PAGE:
What are the differences among various methods of birth control?

Are there differences between using birth control pills versus birth control patches? Are the side effects different?

Elizabeth Ricanati, M.D.

Elizabeth Ricanati, M.D.

Elizabeth Ricanati, M.D., is the founding medical director of Lifestyle 180, an innovative Cleveland Clinic program aimed at treating and... Read more

Happy 50th anniversary to the pill, which made its debut in May 1960. Since that time, oral contraception has become the No. 1 form of birth control in the United States. Since the pill’s inception, contraceptive measures have evolved beyond the pill to include injections, skin patches and vaginal administration. All are equal in terms of effectiveness and chemical composition -- a combo of estrogen and progesterone that prevent your ovaries from releasing eggs. It’s the method of delivery and convenience that differentiates one type from another.

If you know you won’t remember to take a pill every day, you can wear a patch, get a quarterly injection or insert a vaginal ring. It’s important to consider your lifestyle when choosing a method of birth control. You want to be sure you can be compliant with the method you choose so you can prevent unwanted pregnancies.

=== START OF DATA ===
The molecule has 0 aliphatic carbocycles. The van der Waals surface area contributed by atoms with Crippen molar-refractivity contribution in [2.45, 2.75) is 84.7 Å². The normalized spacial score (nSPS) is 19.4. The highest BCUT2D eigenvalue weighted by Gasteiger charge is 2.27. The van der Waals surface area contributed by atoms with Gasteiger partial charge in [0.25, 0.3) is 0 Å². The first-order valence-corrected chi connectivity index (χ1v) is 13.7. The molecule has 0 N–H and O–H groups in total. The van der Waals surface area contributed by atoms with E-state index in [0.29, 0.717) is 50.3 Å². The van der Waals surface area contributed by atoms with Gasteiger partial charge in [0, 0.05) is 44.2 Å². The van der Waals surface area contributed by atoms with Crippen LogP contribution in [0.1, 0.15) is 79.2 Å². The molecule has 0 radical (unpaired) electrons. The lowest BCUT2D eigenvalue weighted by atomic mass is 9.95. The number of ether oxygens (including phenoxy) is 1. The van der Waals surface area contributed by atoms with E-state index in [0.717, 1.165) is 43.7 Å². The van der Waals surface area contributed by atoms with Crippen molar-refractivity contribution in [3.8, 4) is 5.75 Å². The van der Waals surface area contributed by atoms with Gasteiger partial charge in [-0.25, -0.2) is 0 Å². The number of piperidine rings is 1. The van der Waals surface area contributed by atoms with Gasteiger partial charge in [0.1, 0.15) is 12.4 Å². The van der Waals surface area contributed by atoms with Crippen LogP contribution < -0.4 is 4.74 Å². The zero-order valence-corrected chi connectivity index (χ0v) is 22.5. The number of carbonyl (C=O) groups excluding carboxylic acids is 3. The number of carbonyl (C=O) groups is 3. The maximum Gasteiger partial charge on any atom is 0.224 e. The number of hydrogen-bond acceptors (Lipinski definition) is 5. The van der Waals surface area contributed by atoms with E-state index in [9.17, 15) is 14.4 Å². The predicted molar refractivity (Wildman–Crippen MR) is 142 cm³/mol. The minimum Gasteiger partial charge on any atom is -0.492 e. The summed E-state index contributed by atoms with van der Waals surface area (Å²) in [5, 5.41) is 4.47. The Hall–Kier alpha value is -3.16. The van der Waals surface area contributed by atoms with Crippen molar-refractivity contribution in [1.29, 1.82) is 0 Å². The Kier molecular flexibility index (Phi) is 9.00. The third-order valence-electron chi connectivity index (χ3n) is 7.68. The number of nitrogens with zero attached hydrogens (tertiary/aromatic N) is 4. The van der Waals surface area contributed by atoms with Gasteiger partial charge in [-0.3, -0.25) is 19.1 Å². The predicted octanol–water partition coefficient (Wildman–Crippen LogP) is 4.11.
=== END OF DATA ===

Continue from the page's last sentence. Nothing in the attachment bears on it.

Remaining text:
In general, the side effects of the hormone composition of each contraceptive method should be about the same. These include breakthrough bleeding, weight gain, breast tenderness and mood swings. Normally, these side effects subside within three months. Side effects based on the delivery of the contraceptive method can vary. The patch might irritate your skin and give you a rash while the injection may cause pain and sensitivity around the injection site. It really depends which method is most convenient for you, giving you the most benefit with the least amount of side effects.

Cost is also a consideration. Prices vary according to the type and brand, and one insurance company may prefer one formulation or brand to another. Be sure to check your health plan before asking your doctor for a specific prescription.

Keep in mind that any type of hormonal contraception puts you at risk for some very serious health problems, including blood clots, strokes and heart attacks. This risk is increased if you smoke cigarettes and are over the age of 35. Finally, don’t forget that none of the hormonal forms of birth control protect against sexually transmitted diseases, so have your partner use a condom as well.